"In The Practice of Everyday Life (1980), De Certeau defines strategy as in instrument of those in power. Simply put, policymakers and managers design strategy for controlling social phenomena or running their companies, respectively.Things are put on paper in black-and-white or, with regard to the city, are cast in urban development plans. Ideally, the urban fabric is studied beforehand and the result are documented in reports. These reports then set the agenda for policy meetings which again produce written reports that in turn have an influence on recommendations, (urban) regulation and possibly legislation, which is then, in more recent years, followed by processes of monitoring. Just like Haussmann’s plans, a strategy’s goal is to define social intercourse in the long-term for a geographically clearly delineated area. Following a rational logic, places are given a permanent function via a “grid” that is super-imposed from the top down upon the urban multitude. However, the users of the city develop their own tactics to deal with these ready-made plans. In doing so, they bend the predesigned strategy to their own will. As opposed to strategies, tactics are short-term instance, a city tripper may deviate from the prescribed touristic tour to explore a run-down but intriguing dark alley. This adventurer’s voyeuristic curiosity leads him to other places in the city, places that the city government, tour operators and city marketeers would perhaps prefer not to be revealed. In the addition to the opposition of strategy and tactics, De Certeau posits a distinction between lieu [place] and espace [space]. Place then represents individuality, stability. In particular material of physical element such as a building, a road or a statue occupy a place and they can only be replaced with something else if the place is ceded or taken. To this French thinker, a place is therefore a well-defined and strictly delineated domain. Think, for example, of the boundaries of a nation-state, but also the walls around a city, or, again, the Eruv around a Jewish neighbourhood. Space, by contrast, represents movement, temporality and change. Literary scholar Korn Gedolf (1996) calls space the result of many simultaneous, sometimes contradictory operations. Sociologist Rudi Laermans (1996) adds that space is continuously created by utilizing places, by actively controlling it. Space include a verb, a process of continuous “spatialization”. In that process, places is made fluid, entering a state of permanent transmutation."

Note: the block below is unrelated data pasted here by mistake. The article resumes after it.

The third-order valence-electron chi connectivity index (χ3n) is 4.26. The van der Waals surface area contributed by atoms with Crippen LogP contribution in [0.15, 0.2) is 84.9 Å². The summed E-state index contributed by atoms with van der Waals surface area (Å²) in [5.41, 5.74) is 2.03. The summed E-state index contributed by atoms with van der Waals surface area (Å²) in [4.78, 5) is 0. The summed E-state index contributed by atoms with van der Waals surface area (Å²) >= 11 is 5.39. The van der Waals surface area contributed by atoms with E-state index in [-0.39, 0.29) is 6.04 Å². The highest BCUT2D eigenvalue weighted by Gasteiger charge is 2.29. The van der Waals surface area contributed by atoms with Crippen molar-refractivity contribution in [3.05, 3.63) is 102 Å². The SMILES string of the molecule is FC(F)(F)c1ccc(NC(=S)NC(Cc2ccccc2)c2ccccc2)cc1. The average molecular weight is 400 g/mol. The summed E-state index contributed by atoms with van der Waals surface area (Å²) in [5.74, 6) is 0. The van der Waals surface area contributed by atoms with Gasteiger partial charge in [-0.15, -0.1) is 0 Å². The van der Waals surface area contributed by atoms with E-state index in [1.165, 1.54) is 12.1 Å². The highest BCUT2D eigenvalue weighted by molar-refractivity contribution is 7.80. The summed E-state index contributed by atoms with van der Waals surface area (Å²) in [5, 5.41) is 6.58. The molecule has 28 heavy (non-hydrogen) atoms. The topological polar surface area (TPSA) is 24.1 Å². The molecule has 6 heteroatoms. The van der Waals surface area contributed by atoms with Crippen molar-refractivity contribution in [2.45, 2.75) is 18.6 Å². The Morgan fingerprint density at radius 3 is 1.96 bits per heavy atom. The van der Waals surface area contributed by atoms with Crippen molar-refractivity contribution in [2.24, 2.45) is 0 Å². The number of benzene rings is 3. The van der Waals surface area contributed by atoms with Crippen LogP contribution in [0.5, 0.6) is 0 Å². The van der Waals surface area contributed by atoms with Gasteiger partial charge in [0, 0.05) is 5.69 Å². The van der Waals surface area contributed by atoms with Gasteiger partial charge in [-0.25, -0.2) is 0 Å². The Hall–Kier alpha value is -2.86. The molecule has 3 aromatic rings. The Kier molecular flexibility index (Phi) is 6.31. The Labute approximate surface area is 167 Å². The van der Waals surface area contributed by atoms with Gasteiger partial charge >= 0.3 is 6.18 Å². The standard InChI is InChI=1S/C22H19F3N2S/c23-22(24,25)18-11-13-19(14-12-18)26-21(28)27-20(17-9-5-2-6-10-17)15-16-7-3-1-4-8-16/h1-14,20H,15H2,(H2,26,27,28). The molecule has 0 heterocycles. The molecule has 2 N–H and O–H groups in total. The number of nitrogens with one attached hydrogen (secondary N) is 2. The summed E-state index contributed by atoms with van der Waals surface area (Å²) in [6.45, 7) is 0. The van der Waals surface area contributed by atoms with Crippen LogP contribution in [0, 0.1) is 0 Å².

Pascal Gielen, “Performing the Common City. On the Crossroads of Art, Politics and Public Life”, in Sander Bax, Pascal Gielen, Bram Ieven (eds.), Interrupting the City. Artistic Constitutions of the Public Sphere, Valiz, Amsterdam, 2015, pp. 273-298.




Campobase's diary of the month of March Notes and ideas for a displaced research

We are using cookies to give you the best experience on our site. Cookies are files stored in your browser and are used by most websites to help personalise your web experience.
By continuing to use our website without changing the settings, you are agreeing to our use of cookies. More Information (Spanish)